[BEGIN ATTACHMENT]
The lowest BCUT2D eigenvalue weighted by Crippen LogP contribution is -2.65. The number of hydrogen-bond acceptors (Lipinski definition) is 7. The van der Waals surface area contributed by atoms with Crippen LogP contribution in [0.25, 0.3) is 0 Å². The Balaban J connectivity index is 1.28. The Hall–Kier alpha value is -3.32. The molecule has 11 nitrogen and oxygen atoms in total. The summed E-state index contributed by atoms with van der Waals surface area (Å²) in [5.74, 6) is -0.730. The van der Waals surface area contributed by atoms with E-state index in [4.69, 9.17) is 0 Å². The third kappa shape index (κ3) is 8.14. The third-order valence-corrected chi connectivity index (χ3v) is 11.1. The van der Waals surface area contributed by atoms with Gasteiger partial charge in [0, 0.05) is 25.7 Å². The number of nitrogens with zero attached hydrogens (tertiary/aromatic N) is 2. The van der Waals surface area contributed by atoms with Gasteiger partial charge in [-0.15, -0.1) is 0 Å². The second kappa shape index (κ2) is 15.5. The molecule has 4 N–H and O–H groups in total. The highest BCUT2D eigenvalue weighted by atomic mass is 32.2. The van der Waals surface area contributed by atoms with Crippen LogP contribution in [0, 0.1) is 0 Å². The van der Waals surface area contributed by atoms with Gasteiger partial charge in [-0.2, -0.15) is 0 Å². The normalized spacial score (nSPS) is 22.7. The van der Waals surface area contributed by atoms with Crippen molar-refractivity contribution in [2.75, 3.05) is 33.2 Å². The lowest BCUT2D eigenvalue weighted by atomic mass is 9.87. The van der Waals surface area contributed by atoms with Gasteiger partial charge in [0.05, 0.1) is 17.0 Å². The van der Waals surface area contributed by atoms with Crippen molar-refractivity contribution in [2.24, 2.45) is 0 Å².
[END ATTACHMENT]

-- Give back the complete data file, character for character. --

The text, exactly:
The lowest BCUT2D eigenvalue weighted by Crippen LogP contribution is -2.65. The number of hydrogen-bond acceptors (Lipinski definition) is 7. The van der Waals surface area contributed by atoms with Crippen LogP contribution in [0.25, 0.3) is 0 Å². The Balaban J connectivity index is 1.28. The Hall–Kier alpha value is -3.32. The molecule has 11 nitrogen and oxygen atoms in total. The summed E-state index contributed by atoms with van der Waals surface area (Å²) in [5.74, 6) is -0.730. The van der Waals surface area contributed by atoms with E-state index in [4.69, 9.17) is 0 Å². The third kappa shape index (κ3) is 8.14. The third-order valence-corrected chi connectivity index (χ3v) is 11.1. The van der Waals surface area contributed by atoms with Gasteiger partial charge in [0, 0.05) is 25.7 Å². The number of nitrogens with zero attached hydrogens (tertiary/aromatic N) is 2. The van der Waals surface area contributed by atoms with Gasteiger partial charge in [-0.15, -0.1) is 0 Å². The second kappa shape index (κ2) is 15.5. The molecule has 4 N–H and O–H groups in total. The highest BCUT2D eigenvalue weighted by atomic mass is 32.2. The van der Waals surface area contributed by atoms with Crippen LogP contribution in [0, 0.1) is 0 Å². The van der Waals surface area contributed by atoms with Gasteiger partial charge in [-0.2, -0.15) is 0 Å². The normalized spacial score (nSPS) is 22.7. The van der Waals surface area contributed by atoms with Crippen molar-refractivity contribution in [2.75, 3.05) is 33.2 Å². The lowest BCUT2D eigenvalue weighted by atomic mass is 9.87. The van der Waals surface area contributed by atoms with Gasteiger partial charge in [0.05, 0.1) is 17.0 Å². The van der Waals surface area contributed by atoms with Crippen molar-refractivity contribution in [2.24, 2.45) is 0 Å².